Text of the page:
Rescue teams are searching the waters of Southeast Alaska for two passengers who are missing after a pair of sightseeing planes crashed in midair, killing at least four people and injuring 10 others.
The two missing people, an Australian and a Canadian, were among 14 passengers from a Princess Cruises ship who boarded two seaplanes operated by separate tour companies in the town of Ketchikan.
Ten people survived but were injured in the collision, which took place over open water on Monday at about 1pm.
At least four, including one of the pilots, were killed.
Dive teams plunged into the icy cold waters of a southeast Alaska inlet Tuesday, searching an area the size of 24 football fields for two cruise ship passengers missing after two sightseeing planes collided.
Both of the plane were flying passengers from Princess Cruises on sightseeing flights through the nature reserves south of Ketchikan, Alaska. The flights were sightseeing tours arranged by Princess cruises for its passengers.
Ten passengers and a pilot were aboard one float plane, a de Havilland Otter DHC-3, operated by Taquan Air.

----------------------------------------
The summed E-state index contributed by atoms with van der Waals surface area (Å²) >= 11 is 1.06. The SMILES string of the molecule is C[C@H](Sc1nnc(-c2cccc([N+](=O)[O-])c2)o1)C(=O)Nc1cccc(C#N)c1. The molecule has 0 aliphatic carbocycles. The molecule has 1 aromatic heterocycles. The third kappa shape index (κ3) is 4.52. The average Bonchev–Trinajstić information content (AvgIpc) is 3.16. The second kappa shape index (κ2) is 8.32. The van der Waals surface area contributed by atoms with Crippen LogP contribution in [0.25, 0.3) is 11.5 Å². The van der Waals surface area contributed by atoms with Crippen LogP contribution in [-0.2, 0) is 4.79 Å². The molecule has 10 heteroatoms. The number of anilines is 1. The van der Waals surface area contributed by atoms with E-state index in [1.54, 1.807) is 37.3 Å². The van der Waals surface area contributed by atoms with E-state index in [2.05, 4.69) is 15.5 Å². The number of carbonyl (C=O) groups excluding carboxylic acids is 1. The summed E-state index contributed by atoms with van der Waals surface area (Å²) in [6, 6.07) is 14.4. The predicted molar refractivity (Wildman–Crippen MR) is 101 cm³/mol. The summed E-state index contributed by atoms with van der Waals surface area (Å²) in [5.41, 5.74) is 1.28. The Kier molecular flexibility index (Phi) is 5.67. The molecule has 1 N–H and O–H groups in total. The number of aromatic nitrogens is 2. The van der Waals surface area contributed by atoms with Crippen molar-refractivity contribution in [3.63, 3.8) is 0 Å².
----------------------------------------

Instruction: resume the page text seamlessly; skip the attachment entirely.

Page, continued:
Four passengers and a pilot were aboard the second float plane, a de Havilland DHC-2 Beaver, run by Mountain Air Service of Ketchikan.
An NTSB “go team” was dispatched to Ketchikan to start investigating the cause of the accident. The go team is expected to arrive Tuesday evening in Ketchikan.
Princess Cruises in an official statement said the following: “We are deeply saddened to report this news and our thoughts and prayers are with those who lost their lives and the families impacted by today’s accident,”
Taquan Air issued a statement on the accident:
“We are devastated by today’s incident and our hearts go out to our passengers and their families.”
Taquan Air has suspended all scheduled flights and is cooperating fully with the National Transportation Safety Board (NTSB), the Federal Aviation Administration (FAA) and other authorities to examine every aspect of this event.